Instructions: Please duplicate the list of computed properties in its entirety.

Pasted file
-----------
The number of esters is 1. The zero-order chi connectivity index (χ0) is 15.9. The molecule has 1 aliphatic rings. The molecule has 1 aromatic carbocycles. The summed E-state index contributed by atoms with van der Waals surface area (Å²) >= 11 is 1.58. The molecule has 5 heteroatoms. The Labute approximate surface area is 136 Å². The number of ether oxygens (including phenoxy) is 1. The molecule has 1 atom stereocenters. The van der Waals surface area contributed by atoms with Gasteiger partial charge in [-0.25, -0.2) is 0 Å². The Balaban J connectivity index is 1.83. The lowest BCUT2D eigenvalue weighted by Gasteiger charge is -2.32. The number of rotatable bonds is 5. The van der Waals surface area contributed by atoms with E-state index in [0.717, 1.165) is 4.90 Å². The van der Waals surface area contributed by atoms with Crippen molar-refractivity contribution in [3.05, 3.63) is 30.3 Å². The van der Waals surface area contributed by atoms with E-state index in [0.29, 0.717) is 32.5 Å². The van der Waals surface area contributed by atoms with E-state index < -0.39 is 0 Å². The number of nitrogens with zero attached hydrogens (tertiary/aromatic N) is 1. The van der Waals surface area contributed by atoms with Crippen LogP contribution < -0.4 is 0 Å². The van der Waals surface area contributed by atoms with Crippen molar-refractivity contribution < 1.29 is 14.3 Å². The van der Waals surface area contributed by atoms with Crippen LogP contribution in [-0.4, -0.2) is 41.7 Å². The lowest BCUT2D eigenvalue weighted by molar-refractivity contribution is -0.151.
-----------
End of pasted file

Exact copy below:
The number of esters is 1. The zero-order chi connectivity index (χ0) is 15.9. The molecule has 1 aliphatic rings. The molecule has 1 aromatic carbocycles. The summed E-state index contributed by atoms with van der Waals surface area (Å²) >= 11 is 1.58. The molecule has 5 heteroatoms. The Labute approximate surface area is 136 Å². The number of ether oxygens (including phenoxy) is 1. The molecule has 1 atom stereocenters. The van der Waals surface area contributed by atoms with Gasteiger partial charge in [-0.25, -0.2) is 0 Å². The Balaban J connectivity index is 1.83. The lowest BCUT2D eigenvalue weighted by Gasteiger charge is -2.32. The number of rotatable bonds is 5. The van der Waals surface area contributed by atoms with E-state index in [0.717, 1.165) is 4.90 Å². The van der Waals surface area contributed by atoms with Crippen molar-refractivity contribution in [3.05, 3.63) is 30.3 Å². The van der Waals surface area contributed by atoms with E-state index in [0.29, 0.717) is 32.5 Å². The van der Waals surface area contributed by atoms with E-state index < -0.39 is 0 Å². The number of nitrogens with zero attached hydrogens (tertiary/aromatic N) is 1. The van der Waals surface area contributed by atoms with Crippen LogP contribution < -0.4 is 0 Å². The van der Waals surface area contributed by atoms with Crippen molar-refractivity contribution < 1.29 is 14.3 Å². The van der Waals surface area contributed by atoms with Crippen LogP contribution in [-0.4, -0.2) is 41.7 Å². The lowest BCUT2D eigenvalue weighted by molar-refractivity contribution is -0.151.